Thursday, September 28, 2006


Light Posting Excuse

Light posting because I'm back to Richmond, VA to attend my first high school reunion (the 35th). Really looking forward to it as I've not seen some of those guys in, well, 35 years. My sister will be there too, as her husband has his 40th. Take it away Diomedes, I'll be back before Yom Kippur starts.


Thought of the Day

And I'm never going back to my old school.

Steely Dan in My Old School (Countdown to Ecstasy)

Wednesday, September 27, 2006


I've Always Liked Denzel, Ever Since St. Elsewhere

I have another story for the veracity of which I cannot vouch. But I hope it's true. This was also sent to me by Lee Serck.

Subject: Denzel Washington and Brooks Medical Center

Don't know whether you heard about this but Denzel Washington and his family visited the troops at Brooks Army Medical Center, in San Antonio, Texas (BMAC) the other day. This is where soldiers who have been evacuated from Germany come to be hospitalized in the United States, especially burn victims. There are some buildings there called Fisher Houses. The Fisher House is a Hotel where soldier's families can stay, for little or no charge, while their soldier is staying in the Hospital. BMAC has quite a few of these houses on base, but as you can imagine, they are almost all filled most of the time. While Denzel Washington was visiting BMAC, they gave him a tour of one of the Fisher Houses. He asked how much one of them would cost to build. He took his check book out and wrote a check for the full amount right there on the spot!

The soldiers were amazed to hear this story and want to get the word out to the American public, because it warmed their hearts to hear it. The Question I Have is Why Does: Alec Baldwin, Madonna, Sean Penn, The Dixie Chicks and other Hollywood types make front page news with their anti-everything America trash and Denzel Washington's Patriotism doesn't even make page 3 in the Metro section of any newspaper except the local paper in San Antonio?

A true American and friend to all in uniform!

This needs as wide a distribution as we can create!

Just wish his movies were better lately.


Democrat Plan for the Central Front of the War

It's not cut and run (that's the former plan for Iraq), it's cut and starve.

Rep. Charles Rangel (D-N.Y.) will chair the powerful Ways and Means Committee if Democrats win control of the House next year, but his main goal in 2007 does not fall within his panel’s jurisdiction.

“I can’t stop this war,” a frustrated Rangel said in a recent interview, reiterating his vow to retire from Congress if Democrats fall short of a majority in the House.

But when pressed on how he could stop the war even if Democrats control the House during the last years of President Bush’s second term, Rangel paused before saying, “You’ve got to be able to pay for the war, don’t you?”

Rangel’s views on funding the war are shared by many of his colleagues – especially within the 73-member Out of Iraq Caucus.

Some Democratic legislators want to halt funding for the war immediately, while others say they would allocate money for activities such as reconstruction, setting up international security forces, and the ultimate withdrawal of U.S. troops.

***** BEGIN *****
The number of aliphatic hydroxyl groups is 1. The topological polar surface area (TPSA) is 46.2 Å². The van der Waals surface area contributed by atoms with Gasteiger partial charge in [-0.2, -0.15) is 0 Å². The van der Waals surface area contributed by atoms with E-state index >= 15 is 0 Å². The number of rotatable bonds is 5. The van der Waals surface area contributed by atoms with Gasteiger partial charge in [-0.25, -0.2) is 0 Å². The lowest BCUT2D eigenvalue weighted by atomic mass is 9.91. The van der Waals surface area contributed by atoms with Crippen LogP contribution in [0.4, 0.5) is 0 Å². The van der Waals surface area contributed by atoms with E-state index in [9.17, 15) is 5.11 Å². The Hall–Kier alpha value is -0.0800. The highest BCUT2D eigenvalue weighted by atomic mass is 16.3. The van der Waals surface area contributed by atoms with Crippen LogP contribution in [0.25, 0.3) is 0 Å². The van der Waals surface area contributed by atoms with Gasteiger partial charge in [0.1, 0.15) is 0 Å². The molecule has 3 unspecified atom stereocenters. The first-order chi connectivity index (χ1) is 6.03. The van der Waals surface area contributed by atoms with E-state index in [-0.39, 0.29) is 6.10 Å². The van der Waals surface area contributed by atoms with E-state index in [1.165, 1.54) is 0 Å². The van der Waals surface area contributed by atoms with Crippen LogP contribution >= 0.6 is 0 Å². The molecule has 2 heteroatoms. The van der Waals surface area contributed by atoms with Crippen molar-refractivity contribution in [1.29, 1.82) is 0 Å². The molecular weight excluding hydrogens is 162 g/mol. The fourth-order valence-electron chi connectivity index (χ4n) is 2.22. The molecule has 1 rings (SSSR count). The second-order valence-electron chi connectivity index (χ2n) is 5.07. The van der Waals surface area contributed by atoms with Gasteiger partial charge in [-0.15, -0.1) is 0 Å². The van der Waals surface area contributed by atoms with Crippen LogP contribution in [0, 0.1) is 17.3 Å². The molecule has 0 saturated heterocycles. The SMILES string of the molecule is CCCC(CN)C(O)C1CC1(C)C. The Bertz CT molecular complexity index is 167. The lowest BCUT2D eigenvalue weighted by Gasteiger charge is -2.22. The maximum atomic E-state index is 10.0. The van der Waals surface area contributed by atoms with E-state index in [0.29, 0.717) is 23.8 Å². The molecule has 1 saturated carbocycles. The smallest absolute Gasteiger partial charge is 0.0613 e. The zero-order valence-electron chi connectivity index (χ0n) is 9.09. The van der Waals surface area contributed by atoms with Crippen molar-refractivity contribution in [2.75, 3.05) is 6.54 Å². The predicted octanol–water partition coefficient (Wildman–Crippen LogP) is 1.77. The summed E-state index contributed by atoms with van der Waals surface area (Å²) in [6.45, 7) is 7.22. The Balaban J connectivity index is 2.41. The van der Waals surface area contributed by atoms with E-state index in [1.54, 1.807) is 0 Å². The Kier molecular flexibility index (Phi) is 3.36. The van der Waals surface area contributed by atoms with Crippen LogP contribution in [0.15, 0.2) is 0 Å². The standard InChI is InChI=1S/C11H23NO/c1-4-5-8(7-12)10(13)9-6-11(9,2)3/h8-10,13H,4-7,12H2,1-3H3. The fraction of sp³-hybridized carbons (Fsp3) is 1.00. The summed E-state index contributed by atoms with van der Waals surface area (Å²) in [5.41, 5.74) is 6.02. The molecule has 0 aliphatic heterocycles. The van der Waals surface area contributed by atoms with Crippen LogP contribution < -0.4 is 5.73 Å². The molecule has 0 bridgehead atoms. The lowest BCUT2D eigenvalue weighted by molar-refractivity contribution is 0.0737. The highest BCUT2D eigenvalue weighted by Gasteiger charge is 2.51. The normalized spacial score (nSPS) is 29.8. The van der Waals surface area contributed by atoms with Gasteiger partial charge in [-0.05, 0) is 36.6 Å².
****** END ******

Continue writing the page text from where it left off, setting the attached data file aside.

“Personally, I wouldn’t spend another dime [on the war,]” said Rep. Lynn Woolsey (D-Calif.).

No sane person, who loves this country, can vote for a Democrat during this early, perhaps critical period of the long, tough war we face, for fear of putting them in power. You can vote for Democrats, if you must, once we start winning the war against the Jihadists.


This Makes Up for Leaving Out the Indefinate Article

I can't vouch for the accuracy of this story and I have no memory of Neil Armstrong saying any such thing, but it's a good story none the less.







UPDATE: Mark Dunn points me to a site which says this story is a joke which morphed into false history. Sounds right.


This Day in Mid-15th Century History

On this day in 1540, the Society of Jesus (the Jesuits) is founded by Ignatius Loyola.


Thought of the Day

Nothing ages like happiness.

Oscar Wilde

Tuesday, September 26, 2006


Andrew Sullivan Completes His Turn

Here's a current posting on a site I used to visit every day. For defeatist Sullivan, who used to see things pretty clearly but has lost it with his misperception of what is and isn't torture, the enemy is no longer the Jihadists, but the Republicans trying to fight this difficult war. See if I'm not right.

I'll be on AC360 tonight, discussing the torture and detention-without-charge bill. [Is that its real title?]

Talking and thinking this over, I'm trying to look on the bright side. The bill allows this president to continue torturing detainees (and possibly innocent ones). But it doesn't actually authorize the torture methods. And it doesn't formally breach Geneva. So "the program" continues in the shadows of Bush's shadow government. The truly disturbing part is that the only criterion for detaining anyone without charges - citizen or non-citizen, at home or anywhere in the world - is the president's discretion. If Rumsfeld decides you're an enemy combatant, you can be whisked away into a black hole, tortured, or have to prove your innocence in a military commission while he insists on your guilt. The "battlefield" is everywhere; and the war is endless. This is not, to put it mildly, what the founding fathers had in mind. It is one of the darkest hours for Western liberty in a very long time. And most conservatives are cheering. Watching habeas corpus go down the plughole is not something I ever thought I would have to contemplate. Well done, Osama. You won this one big time.